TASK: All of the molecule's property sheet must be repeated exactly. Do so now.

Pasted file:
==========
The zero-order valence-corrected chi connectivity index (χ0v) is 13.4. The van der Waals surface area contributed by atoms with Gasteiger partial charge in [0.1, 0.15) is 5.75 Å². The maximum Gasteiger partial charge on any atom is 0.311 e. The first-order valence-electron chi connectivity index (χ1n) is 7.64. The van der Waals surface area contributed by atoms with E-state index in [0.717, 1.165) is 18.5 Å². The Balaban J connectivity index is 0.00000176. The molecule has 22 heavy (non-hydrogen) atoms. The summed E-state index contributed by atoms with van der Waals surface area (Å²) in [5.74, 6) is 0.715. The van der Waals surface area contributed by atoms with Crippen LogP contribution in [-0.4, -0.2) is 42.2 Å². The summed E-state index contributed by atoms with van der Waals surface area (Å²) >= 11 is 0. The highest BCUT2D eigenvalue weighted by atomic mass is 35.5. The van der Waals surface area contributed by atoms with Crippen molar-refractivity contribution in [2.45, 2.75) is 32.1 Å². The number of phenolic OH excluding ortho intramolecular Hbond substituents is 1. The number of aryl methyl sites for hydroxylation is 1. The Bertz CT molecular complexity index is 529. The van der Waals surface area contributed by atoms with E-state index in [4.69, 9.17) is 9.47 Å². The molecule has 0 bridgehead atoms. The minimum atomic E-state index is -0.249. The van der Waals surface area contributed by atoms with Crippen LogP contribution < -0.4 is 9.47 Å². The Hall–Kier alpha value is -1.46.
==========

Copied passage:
The zero-order valence-corrected chi connectivity index (χ0v) is 13.4. The van der Waals surface area contributed by atoms with Gasteiger partial charge in [0.1, 0.15) is 5.75 Å². The maximum Gasteiger partial charge on any atom is 0.311 e. The first-order valence-electron chi connectivity index (χ1n) is 7.64. The van der Waals surface area contributed by atoms with E-state index in [0.717, 1.165) is 18.5 Å². The Balaban J connectivity index is 0.00000176. The molecule has 22 heavy (non-hydrogen) atoms. The summed E-state index contributed by atoms with van der Waals surface area (Å²) in [5.74, 6) is 0.715. The van der Waals surface area contributed by atoms with Crippen LogP contribution in [-0.4, -0.2) is 42.2 Å². The summed E-state index contributed by atoms with van der Waals surface area (Å²) >= 11 is 0. The highest BCUT2D eigenvalue weighted by atomic mass is 35.5. The van der Waals surface area contributed by atoms with Crippen molar-refractivity contribution in [2.45, 2.75) is 32.1 Å². The number of phenolic OH excluding ortho intramolecular Hbond substituents is 1. The number of aryl methyl sites for hydroxylation is 1. The Bertz CT molecular complexity index is 529. The van der Waals surface area contributed by atoms with E-state index in [4.69, 9.17) is 9.47 Å². The molecule has 0 bridgehead atoms. The minimum atomic E-state index is -0.249. The van der Waals surface area contributed by atoms with Crippen LogP contribution < -0.4 is 9.47 Å². The Hall–Kier alpha value is -1.46.